(516) 222-6500

 

377 Oak Street, Suite 101

Garden City, New York 11530

info@cllawgroup.com

 

Se habla Español

Jeffrey L. Catterson, Esq.

 

Phone: (516)222-6500 ext. 20

email:  jcatterson@cllawgroup.com

 

Areas of Practice

Education & Memberships

Published Articles

Jeffrey L. Catterson, Esq., commenced his legal career with the firm in 1997, becoming a partner in 2008.  He specializes in all aspects of matrimonial and family law litigation, including, but not limited to: divorce, custody, support, equitable distribution, complex business valuations, modification and enforcement issues, and the negotiation and preparation of pre-nuptial agreements, post-nuptial agreements, separation agreements, and stipulations of settlements.

 

Mr. Catterson has represented, and assisted in the representation of, numerous high profile and celebrity clients.  He has extensive experience with respect to complex business valuations and enhanced earnings computations involving multi-million dollar wage earners and business owners.

 

Mr. Catterson’s matrimonial and valuation articles have been published in the New York State Bar’s Family Law Review, The Suffolk Lawyer and The Nassau Attorney.  He has also lectured for the New York State Bar Association and Suffolk County Bar Association on several occasions.  In addition to his appellate work, he also recently argued before the Court of Appeals.

 

Mr. Catterson’s other areas of practice include medical malpractice, personal injury, commercial litigation, general litigation and appellate practice.  Mr. Catterson’s personal injury experience involves complex litigation and appellate practice regarding traumatic brain injury, automobile accidents, construction site accidents, municipal liability and slip and fall accidents.  Mr. Catterson has successfully argued before the Appellate Divisions as well as New York State’s highest Court, the Court of Appeals.

 

Mr. Catterson has been selected to the New York Super Lawyers, voted a Top Attorney in New York by his peers, from 2013 - 2016 and selected as a Top Ten Nationally Ranked Family Law Attorney by the National Academy of Family Law Attorneys from 2014 - 2016.

 

Mr. Catterson is a member of the American Bar Association, American Trial Lawyers Association, New York State Bar Association, the Nassau County Bar Association and the Suffolk County Bar Association, as well as the Matrimonial Law Committee of the Nassau and Suffolk County Bar Associations, serving on the Executive Committee for the Nassau County Matrimonial Committee.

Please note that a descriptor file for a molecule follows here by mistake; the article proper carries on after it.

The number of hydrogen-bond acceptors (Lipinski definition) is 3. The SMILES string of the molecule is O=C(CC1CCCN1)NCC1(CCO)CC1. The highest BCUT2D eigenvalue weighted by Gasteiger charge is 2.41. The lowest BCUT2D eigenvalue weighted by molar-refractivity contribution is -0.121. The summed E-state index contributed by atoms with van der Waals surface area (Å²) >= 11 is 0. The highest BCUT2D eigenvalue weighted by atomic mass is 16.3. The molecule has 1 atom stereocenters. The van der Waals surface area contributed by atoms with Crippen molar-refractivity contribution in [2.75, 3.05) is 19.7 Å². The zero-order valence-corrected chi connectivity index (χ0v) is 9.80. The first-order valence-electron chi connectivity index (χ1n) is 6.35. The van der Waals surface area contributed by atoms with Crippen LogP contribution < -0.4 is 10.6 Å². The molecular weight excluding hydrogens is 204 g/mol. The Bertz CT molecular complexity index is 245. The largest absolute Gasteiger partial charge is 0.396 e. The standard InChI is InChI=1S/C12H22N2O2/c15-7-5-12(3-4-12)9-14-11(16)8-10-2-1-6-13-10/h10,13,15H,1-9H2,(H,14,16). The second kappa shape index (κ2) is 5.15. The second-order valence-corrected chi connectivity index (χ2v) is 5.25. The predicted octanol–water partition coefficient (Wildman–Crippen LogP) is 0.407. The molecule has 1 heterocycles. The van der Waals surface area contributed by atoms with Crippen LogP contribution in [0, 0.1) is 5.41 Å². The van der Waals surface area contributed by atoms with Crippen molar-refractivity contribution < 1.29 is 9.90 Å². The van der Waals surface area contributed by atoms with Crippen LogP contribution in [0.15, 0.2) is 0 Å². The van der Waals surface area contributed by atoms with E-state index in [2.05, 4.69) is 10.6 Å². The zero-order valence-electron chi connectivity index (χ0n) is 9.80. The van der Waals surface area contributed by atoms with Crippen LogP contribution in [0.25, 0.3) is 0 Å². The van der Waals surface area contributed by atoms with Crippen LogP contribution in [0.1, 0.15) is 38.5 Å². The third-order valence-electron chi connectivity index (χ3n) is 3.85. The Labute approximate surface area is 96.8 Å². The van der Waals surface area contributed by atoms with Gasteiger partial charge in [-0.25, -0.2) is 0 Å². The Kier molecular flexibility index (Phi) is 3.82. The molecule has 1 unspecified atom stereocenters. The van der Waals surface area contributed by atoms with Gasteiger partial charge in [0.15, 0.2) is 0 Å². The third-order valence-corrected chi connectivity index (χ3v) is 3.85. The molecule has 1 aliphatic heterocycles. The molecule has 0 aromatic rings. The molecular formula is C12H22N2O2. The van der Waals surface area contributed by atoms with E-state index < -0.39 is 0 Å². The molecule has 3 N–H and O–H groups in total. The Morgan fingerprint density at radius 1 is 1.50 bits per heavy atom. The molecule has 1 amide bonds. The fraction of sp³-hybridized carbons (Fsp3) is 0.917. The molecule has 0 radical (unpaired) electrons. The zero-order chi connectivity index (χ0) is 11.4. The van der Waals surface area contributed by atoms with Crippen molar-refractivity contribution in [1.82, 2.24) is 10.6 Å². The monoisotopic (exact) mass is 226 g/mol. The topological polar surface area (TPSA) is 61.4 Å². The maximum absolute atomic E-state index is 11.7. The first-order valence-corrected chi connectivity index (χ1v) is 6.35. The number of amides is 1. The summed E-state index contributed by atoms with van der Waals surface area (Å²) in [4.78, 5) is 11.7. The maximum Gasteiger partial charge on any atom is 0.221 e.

Family Law • Divorce • Child Custody • Equitable Distribution

Education

Hofstra University School of Law, 1998

SUNY Stony Brook, 1994

Summa Cum Laude

 

 

Memberships

New York Bar

American Bar Association

American Trial Lawyers Association

Nassau County Bar Association - Matrimonial and Family Law sections

Suffolk County Bar Association - Matrimonial and Family Law sections

 

 

Valuation of Closely Held Business Interests

The Sulfolk Lawyer

Vol. 29 No. 4

January 2014

www.scba.org

 

As recognized by the Court of Appeals in Amodio v. Amodio, 70 N.Y.2d. 5 (1987),there is no uniform rule for valuing a closely held business. The preferred indicator of value is the objective standard of Fair Market Value, i.e. “the price for which the property would sell if there was a willing buyer who is under no compulsion to buy and a willing seller under no compulsion to sell.” Kaye v. Kaye, 102 A.D.2d 682, 687 (2d Dept. 1984). However, due to the inherent nature of closely held businesses, where ownership is generally held by a small group of stockholders and where the shares are not usually saleable, the shares are not so easilyvalued. Id. at 687. >READ MORE

Pendente Lite Applications, Then and Now

Nassau Lawyer

Vol. 60 No. 9

January 2014

www.nassaubar.org

 

Prior to October 12, 2010, when discussing potential pendente lite support obligations with a client, the experienced matrimonial practitioner would routinely repeat the mantra “must maintain the status quo,” stressing the balancing act of both accommodating the recipient’s needs and the payor spouse’s ability to meet those

needs, as well as his or her own comparable standard of living. In traditional marriages, there is a “monied spouse” who generates the majority of the income to meet the family’s financial needs, and a “non-monied spouse” who is the primary caretaker of the parties’ children. >READ MORE

A Keane Double-Dipping Miscalculation and the

Vanishing Monied Spouse

 

Author: Peter Galasso, Jeffrey L. Catterson and Joel Rakower

NYSBA Family Law Review | Winter 2008 | Vol. 40 | No. 4

Exhaustive scholarly analyses on the double-dipping,or double-counting, phenomenon have adorned the pages of various legal publications since its initial recognition in McSparron v. McSparron.1 As we all know, in McSparron, the Court of Appeals held that maintenance awards are not to be drawn from the income stream that was relied upon in the calculation of the value of an equitably distributed marital asset. >READ MORE

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